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Walking the Talk, Celebrating My Black American Heritage

Of course I didn’t wake up one day and decided writing would be my claim to fame and fortune. While Dr. Spencer Johnson’s parable Who Moved My Cheesedid prompt my literary pursuits, my writing journey began long, long before then.

Without retelling the whole backstory (for the manyith time), my opportunity to seriously write came in 1994, when my father and uncle began producing a family newsletter. The moment I saw that newsletter I said to myself, “this is it” despite living over 3000 miles away from where the newsletter was being produced.

1998 I took on the family newsletter, then called UMOJA TIMES, changed the name to Reviviscence, meaning to ‘revive from whence we’ve come’, and increased its distribution, which ended up being mailed all over the country...and abroad.

To put things mildly, writing for Reviviscence, aka the Rev..., became a coveted writing project of unrivaled proportions, serving many purposes. I LOVED EVERY MOMENT.

Since childhood I’ve been the family GRIOT (so-to-speak); listening to, memorizing and collecting family stories, yet it was during my work with the newsletter... meeting untold amounts of family, in some cases reconnecting family, and in other instances simply introducing family through covering family events; attending the baby showers, weddings, graduations at all levels, change of command and award ceremonies, anniversary parties, birthday parties and of course family reunions and funerals that increased my view, and deepest respect for family.

The Rev... focused solely on GOOD NEWS, what some believed unrealistic but I remained insistent, convinced there were enough negative sources without there being a need for one more destructive influence. In fact, what makes the black American experience so unique from other slave, or chattel type systems and narratives, was not only the forcible uprooting of black Africans from their land, homes, families, language and identities, but far more damaging is the focused and relentless negative statistical information conveyed about black people. The Rev... walked the talk... doing its part addressing what has become a self-fulfilling prophecy for too many black Americans.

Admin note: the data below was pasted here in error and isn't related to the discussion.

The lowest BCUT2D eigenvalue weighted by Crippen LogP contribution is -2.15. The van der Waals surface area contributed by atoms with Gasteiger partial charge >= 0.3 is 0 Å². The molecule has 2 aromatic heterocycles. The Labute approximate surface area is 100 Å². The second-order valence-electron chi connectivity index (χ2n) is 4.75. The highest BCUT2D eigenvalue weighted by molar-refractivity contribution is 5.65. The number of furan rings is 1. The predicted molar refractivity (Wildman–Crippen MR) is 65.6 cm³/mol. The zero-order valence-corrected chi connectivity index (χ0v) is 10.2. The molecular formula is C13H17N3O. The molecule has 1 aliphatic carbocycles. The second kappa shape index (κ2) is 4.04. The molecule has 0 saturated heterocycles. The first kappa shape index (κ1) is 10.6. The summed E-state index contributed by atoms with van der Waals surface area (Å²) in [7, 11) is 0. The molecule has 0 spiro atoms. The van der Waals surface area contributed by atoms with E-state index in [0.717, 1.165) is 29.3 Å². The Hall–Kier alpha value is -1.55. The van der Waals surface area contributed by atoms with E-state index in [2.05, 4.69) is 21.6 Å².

In tribute to Black History Month I’m reading and sharing at least one redemptive book celebrating black American heritage... commencing with having just finished reading ‘A Sick Life’ by Tionne Watkins. (thoughts here).


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In no particular order:

- Yes, Chef by Marcus Samuelsson
- Pain Don’t Hurt by Mark ‘Fightshark’ Miller
- Love in the Driest Season by Neely Tucker
- Tha Doggfather by Snoop Dogg
- My Life, My Love, My Legacy by Coretta Scott King
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- I Choose to Stay by Salome Thomas-EL
- The Journey Home by Clifton Taulbert
- Cold Hard Truth On Men, Women, and Money by Kevin O'Leary

Thank you, Authors. I HIGHLY recommend reading from this list. I've read many phenomenal books this year, and these rose to the top. Every one of the memoirs, not all written in 2017, kick-started my mood, were humorous in spots, touched me to the core, and in my estimation... promises to grow a Smart, Engaged, Literate Society.

M E R R Y  🎄  C H R I S T M A S